Incident Response, Malware, TDR

Bash bug payload downloads KAITEN DDoS malware source code

Attackers have been leveraging Shellshock vulnerabilities to deliver malware since the issue was disclosed in late September, and now researchers with Trend Micro have observed a Bash bug payload – detected as TROJ_BASHKAI.SM – downloading the source code of KAITEN malware.

KAITEN is an older Internet Relay Chat (IRC)-controlled malware that is typically used to carry out distributed denial-of-service (DDoS) attacks, so spreading the infection can help the attackers bring down targeted organizations, according to a Sunday Trend Micro post.

“The purpose is to add compromised systems to botnets,” Christopher Budd, global threat communications manager with Trend Micro, told in a Monday email correspondence. “In this case these are botnets primarily focused on launching DDoS attacks.”

Getting KAITEN on the system – Linux/UNIX and Mac OS X systems are at risk, Budd said – is not a direct process.

TROJ_BASHKAI.SM connects to two URLs when executed, according to the post. The first URL downloads the KAITEN source code, which is compiled using the gcc compiler and ultimately builds an executable file detected as ELF_KAITEN.SM.

Compiling ensures proper execution of the malware because, if downloaded directly as an executable, the file runs the risk of having compatibility issues with different Linux OS distributions, the post indicates. Furthermore, the file will evade network security systems that only scan for executables.

ELF_KAITEN.SM connects to an IRC server at x[dot]secureshellz[dot]net, joins IRC channel #pwn, and awaits commands, according to the post. Some commands include perform UDP flood, perform SYN flood, download files, send raw IRC command, start remote shell, perform PUCH-ACK flood, and disable, enable, terminate client.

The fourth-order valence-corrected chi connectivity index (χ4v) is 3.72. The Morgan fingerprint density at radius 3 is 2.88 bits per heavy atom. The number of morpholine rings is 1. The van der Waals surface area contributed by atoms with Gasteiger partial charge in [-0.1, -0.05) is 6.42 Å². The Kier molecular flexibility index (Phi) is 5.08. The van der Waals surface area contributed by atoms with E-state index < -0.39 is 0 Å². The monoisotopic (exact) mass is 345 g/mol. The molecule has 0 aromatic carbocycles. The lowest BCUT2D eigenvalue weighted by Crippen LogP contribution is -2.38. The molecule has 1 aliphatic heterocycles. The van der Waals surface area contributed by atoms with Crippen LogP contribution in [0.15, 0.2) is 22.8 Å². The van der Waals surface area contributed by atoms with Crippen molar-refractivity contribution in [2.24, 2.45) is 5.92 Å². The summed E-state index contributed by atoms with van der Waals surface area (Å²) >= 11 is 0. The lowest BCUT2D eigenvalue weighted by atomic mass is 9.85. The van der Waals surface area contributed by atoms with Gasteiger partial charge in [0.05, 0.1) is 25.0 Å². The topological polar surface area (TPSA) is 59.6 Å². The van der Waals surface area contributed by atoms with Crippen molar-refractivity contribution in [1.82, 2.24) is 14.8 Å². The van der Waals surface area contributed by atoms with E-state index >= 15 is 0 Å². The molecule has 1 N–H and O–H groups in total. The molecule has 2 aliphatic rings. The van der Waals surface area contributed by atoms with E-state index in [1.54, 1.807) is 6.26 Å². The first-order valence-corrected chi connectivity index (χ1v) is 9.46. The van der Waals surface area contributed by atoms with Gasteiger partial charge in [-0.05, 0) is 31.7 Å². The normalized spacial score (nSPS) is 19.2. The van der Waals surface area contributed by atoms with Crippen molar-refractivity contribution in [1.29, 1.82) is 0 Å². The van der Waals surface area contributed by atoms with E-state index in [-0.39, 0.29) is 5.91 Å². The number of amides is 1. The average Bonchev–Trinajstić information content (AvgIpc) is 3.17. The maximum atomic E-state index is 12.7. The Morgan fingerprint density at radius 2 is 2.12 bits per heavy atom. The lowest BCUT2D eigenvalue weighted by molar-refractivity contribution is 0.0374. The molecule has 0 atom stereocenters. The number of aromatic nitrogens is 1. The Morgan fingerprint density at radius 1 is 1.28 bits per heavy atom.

When TROJ_BASHKAI.SM connects to the second URL, KAITEN source code is downloaded and similarly compiled into ELF_KAITEN.A, which is essentially the same as ELF_KAITEN.SM except that it connects to linksys[dot]secureshellz[dot]net[colon]25 and to channel #shellshock, the post indicates.

Additionally, a Mac OS X malware detected as OSX_KAITEN.A, which behaves similarly to ELF_KAITEN.A, is downloaded, as well as a shellbot detected as PERL_SHELBOT.SMO, according to the post.

“This is a powerful IRC-controlled shellbot that connects to the same server as the two previous files, but to a different channel (#scan),” the post indicates. “However, unlike KAITEN that doesn't scan for vulnerable servers, PERL_SHELLBOT.SMO scans for vulnerable websites through various search engines.”

Trend Micro has no specific information on the threat actors or their locations, Budd said, adding that in this case there is no specific geographical targeting – the attackers are broadly targeting vulnerable systems wherever found.

“Applying the patches that are available is the most important thing people can do,” Budd said. “Network monitoring/IPS is another thing that people can and should be doing to help detect compromised systems on their network and protect against further attacks.”

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